All Chromebooks may soon be able to turn on Google's AI-powered Assistant at some point in the near future, based on a recently spotted flag found in the OS's hidden settings menu for the Canary Channel of the platform. For clarity, that's the experimental features menu found at "chrome://flags" and will only appear on Chrome OS devices and anybody interested in checking it out will need to switch over to the highly unstable Canary Channel first. While there's no feasible way to test every Chromebook for compatibility, the setting does claim it will work for "all" of them. Discoverable by searching for the term '#enable-native-google-assistant', switching the flag to 'enabled' does exactly what its name implies. In short, it adds Google Assistant just as it appears in the latest Android 9 Pie build for the search giant's Pixelbook, complete with prompts for activating it and voice interactive features.
Background: The addition of Google Assistant to Pixelbook isn't really a new development but the company has gone through several iterations of the app before finally settling on the more deeply integrated variant enabled by Android 9 Pie. That appeared just a few days ago on the Canary With the latest incarnation, found in the Chrome 72 flavor of the Canary Channel, the voice-enabled AI appears under the circle icon at the left-hand edge of the OS's app shelf inside the app launcher above the recent apps UI. Conversely, it may be launched by simultaneously pressing both the search and 'A' keys or by voice activation after that's been turned on. Once active, alerts from Assistant, including reminders, timers, and more will appear in the system tray alongside other notifications. Prior to this implementation Assistant had been introduced in the Canary Channel for Chrome OS 70 but had mostly been decorative and caused crashes rather than functioning properly.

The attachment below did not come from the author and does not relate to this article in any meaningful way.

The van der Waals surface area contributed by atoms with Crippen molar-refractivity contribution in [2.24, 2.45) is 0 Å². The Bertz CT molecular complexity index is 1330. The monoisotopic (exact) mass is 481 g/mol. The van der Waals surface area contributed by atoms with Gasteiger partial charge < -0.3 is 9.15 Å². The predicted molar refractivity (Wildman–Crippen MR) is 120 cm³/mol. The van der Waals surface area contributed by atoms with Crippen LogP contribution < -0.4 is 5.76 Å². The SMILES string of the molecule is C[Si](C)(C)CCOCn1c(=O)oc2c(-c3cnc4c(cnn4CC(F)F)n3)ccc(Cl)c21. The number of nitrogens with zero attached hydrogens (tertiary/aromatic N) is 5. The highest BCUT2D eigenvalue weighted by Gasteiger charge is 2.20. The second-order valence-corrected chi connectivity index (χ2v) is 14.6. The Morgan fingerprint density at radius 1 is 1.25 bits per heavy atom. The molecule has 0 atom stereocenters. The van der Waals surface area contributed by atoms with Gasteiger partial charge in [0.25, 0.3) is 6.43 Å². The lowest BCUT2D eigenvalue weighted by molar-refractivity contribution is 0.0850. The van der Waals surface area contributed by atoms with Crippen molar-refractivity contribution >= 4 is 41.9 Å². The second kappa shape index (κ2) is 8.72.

Impact: While the appearance of Google Assistant in the latest version of Chrome OS may seem to indicate that it won't become available in the consumer-ready Stable Channel, that may not turn out to be the case. Development of the native feature has occurred fairly rapidly since launching just a few days ago and it could land as early as Chrome OS 71. Version 70 of the OS already began rolling out earlier this month, so it won't likely appear there. On the other hand, there may still be a number of smaller bugs to be sorted out. If that's the case, it's likely the feature will arrive on the stable version of the OS with Chrome 72.